In Math as in Dance, Don’t Miss a Step, or Else You May Fall

By A.K. Whitney, journalist.  In 2009, Whitney went back to school to find out, once and for all, if journalists really are as bad at math as they fear they are; her blog about the experience, Mathochism, runs on Medium three days a week.

When you return to the classroom as an adult student, a big perk is that what seemed like an unreasonable demand back then from the instructor suddenly makes sense, because maturity means you’re better able to fit it into the bigger picture.  For me, a longtime journalist who decided to retake high school math at a community college after decades of hating and fearing it, that demand was “show your work.” As a teen, I’d always sighed when the teacher marked me down for not showing how I’d worked out a problem on an exam or in the homework. Why was it necessary to take eight steps to show a triangle’s angles added up to 180? What a bore.

But 20 years later, going from pre-algebra to calculus, I finally understand why, and I credit dance.

Huh? Let me explain.

To get to the math building on my community college’s campus, I’d usually take a shortcut through the dance department.  I’d walk down a long corridor lined with mirrored studios, and no matter what kind of music was blaring out the doors – salsa, tap, jazz – an instructor would always count out a beat before the students began.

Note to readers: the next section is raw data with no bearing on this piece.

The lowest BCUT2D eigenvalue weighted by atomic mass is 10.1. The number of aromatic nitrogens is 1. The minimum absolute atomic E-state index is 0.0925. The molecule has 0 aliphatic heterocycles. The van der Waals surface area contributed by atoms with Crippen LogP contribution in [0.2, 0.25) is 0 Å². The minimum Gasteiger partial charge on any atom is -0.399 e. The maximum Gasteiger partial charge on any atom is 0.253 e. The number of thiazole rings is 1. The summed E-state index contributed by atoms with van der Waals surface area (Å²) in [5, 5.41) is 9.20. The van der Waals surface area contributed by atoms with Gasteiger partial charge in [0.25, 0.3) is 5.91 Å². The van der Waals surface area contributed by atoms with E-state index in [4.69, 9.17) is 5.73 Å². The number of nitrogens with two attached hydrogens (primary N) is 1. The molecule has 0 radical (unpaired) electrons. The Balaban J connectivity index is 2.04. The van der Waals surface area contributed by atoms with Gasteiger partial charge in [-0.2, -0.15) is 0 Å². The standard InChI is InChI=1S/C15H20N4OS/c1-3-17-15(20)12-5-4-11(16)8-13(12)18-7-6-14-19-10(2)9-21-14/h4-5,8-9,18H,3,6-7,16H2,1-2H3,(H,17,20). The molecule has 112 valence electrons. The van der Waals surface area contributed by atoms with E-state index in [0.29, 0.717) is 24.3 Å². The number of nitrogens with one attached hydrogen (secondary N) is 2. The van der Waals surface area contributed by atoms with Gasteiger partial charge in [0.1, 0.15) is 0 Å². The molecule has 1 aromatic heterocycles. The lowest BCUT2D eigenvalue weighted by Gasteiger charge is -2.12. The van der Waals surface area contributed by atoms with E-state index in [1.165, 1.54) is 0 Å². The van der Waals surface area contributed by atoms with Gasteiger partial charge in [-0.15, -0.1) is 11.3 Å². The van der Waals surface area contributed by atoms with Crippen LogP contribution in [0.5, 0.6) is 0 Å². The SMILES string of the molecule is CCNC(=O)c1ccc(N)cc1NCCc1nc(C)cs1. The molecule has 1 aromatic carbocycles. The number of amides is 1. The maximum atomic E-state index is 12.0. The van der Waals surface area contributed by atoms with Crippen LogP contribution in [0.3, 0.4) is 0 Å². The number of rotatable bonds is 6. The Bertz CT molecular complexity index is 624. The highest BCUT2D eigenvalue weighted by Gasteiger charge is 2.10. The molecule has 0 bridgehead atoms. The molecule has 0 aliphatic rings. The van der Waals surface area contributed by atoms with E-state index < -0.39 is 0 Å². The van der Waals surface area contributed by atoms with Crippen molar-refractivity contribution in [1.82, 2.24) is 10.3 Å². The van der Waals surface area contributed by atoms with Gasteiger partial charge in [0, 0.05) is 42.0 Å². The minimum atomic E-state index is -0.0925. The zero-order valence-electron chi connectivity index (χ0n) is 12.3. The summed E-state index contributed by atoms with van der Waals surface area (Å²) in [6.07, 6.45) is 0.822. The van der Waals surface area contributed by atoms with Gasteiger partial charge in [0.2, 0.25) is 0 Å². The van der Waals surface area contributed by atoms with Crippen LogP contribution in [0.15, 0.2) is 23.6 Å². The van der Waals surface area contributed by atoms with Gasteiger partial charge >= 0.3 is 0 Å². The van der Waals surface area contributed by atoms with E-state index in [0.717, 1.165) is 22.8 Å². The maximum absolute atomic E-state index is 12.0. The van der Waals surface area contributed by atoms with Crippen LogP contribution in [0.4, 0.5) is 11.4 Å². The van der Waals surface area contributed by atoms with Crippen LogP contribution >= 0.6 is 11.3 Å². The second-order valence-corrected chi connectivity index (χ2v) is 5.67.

“And a one, two, three, four, five, six, seven, eight!”

Hearing this every class day, I not only realized that numbers were everywhere, but also that learning how to solve a math problem was a lot like learning how to dance.  In both, there’s choreography involved, going from step one to step two to step three. And, at least in the case of ballroom dances like the fox-trot or waltz or cha-cha, there is a strict order of operations.

You may be Please Excusing My Dancing Aunt Sally, not my Dear  one (PEMDAS), but missing a step or doing it out of order will really mess up the end result. Or else, it will turn the dance into something completely different.

By thinking of math problems that way, I was better able to tolerate my instructors’ endless insistence that I show all my work, especially on tests. I finally appreciated that they needed to know I truly grasped the elements of the problem, and that I respected the strategy needed to solve it.  True, I still find it tedious to prove in eight steps that a triangle’s angles add up to 180 degrees, but I now know it’s good practice for way more complicated proofs, where thoroughness is key. I also appreciate that precision is vital to math, and if eight steps is what it takes to be precise in a triangle proof, so be it.

That said, a major peeve of mine, especially as I got further from applied math and closer to pure, was when instructors, while solving a problem, would take a sudden leap.  This might entail doing quick factoring in a polynomial, going from 6x +6 to 6(x + 1) without explaining why it was necessary, or assuming students had memorized an obscure trigonometric identity, then making the substitution in a long equation without mentioning it.